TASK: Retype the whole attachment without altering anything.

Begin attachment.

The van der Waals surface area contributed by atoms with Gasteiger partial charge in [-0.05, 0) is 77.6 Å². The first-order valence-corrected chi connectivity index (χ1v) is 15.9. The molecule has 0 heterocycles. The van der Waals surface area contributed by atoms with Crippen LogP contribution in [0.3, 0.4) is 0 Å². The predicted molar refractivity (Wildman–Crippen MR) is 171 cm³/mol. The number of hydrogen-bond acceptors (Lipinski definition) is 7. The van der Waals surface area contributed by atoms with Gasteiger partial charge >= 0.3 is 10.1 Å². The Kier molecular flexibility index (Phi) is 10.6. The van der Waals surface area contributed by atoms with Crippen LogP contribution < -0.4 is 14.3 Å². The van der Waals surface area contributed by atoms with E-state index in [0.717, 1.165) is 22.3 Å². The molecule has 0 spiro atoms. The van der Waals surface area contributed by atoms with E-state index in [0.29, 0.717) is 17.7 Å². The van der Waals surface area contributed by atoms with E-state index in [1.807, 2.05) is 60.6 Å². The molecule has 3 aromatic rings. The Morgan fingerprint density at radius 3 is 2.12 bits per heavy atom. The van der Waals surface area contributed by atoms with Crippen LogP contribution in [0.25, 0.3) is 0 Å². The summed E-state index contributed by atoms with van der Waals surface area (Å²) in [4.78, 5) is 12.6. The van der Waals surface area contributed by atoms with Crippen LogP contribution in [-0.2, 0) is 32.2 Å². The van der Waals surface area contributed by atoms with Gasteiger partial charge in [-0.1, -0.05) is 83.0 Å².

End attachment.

The van der Waals surface area contributed by atoms with Gasteiger partial charge in [-0.05, 0) is 77.6 Å². The first-order valence-corrected chi connectivity index (χ1v) is 15.9. The molecule has 0 heterocycles. The van der Waals surface area contributed by atoms with Crippen LogP contribution in [0.3, 0.4) is 0 Å². The predicted molar refractivity (Wildman–Crippen MR) is 171 cm³/mol. The number of hydrogen-bond acceptors (Lipinski definition) is 7. The van der Waals surface area contributed by atoms with Gasteiger partial charge >= 0.3 is 10.1 Å². The Kier molecular flexibility index (Phi) is 10.6. The van der Waals surface area contributed by atoms with Crippen LogP contribution < -0.4 is 14.3 Å². The van der Waals surface area contributed by atoms with E-state index in [0.717, 1.165) is 22.3 Å². The molecule has 0 spiro atoms. The van der Waals surface area contributed by atoms with E-state index in [0.29, 0.717) is 17.7 Å². The van der Waals surface area contributed by atoms with E-state index in [1.807, 2.05) is 60.6 Å². The molecule has 3 aromatic rings. The Morgan fingerprint density at radius 3 is 2.12 bits per heavy atom. The van der Waals surface area contributed by atoms with Crippen LogP contribution in [0.25, 0.3) is 0 Å². The summed E-state index contributed by atoms with van der Waals surface area (Å²) in [4.78, 5) is 12.6. The van der Waals surface area contributed by atoms with Crippen LogP contribution in [-0.2, 0) is 32.2 Å². The van der Waals surface area contributed by atoms with Gasteiger partial charge in [-0.1, -0.05) is 83.0 Å².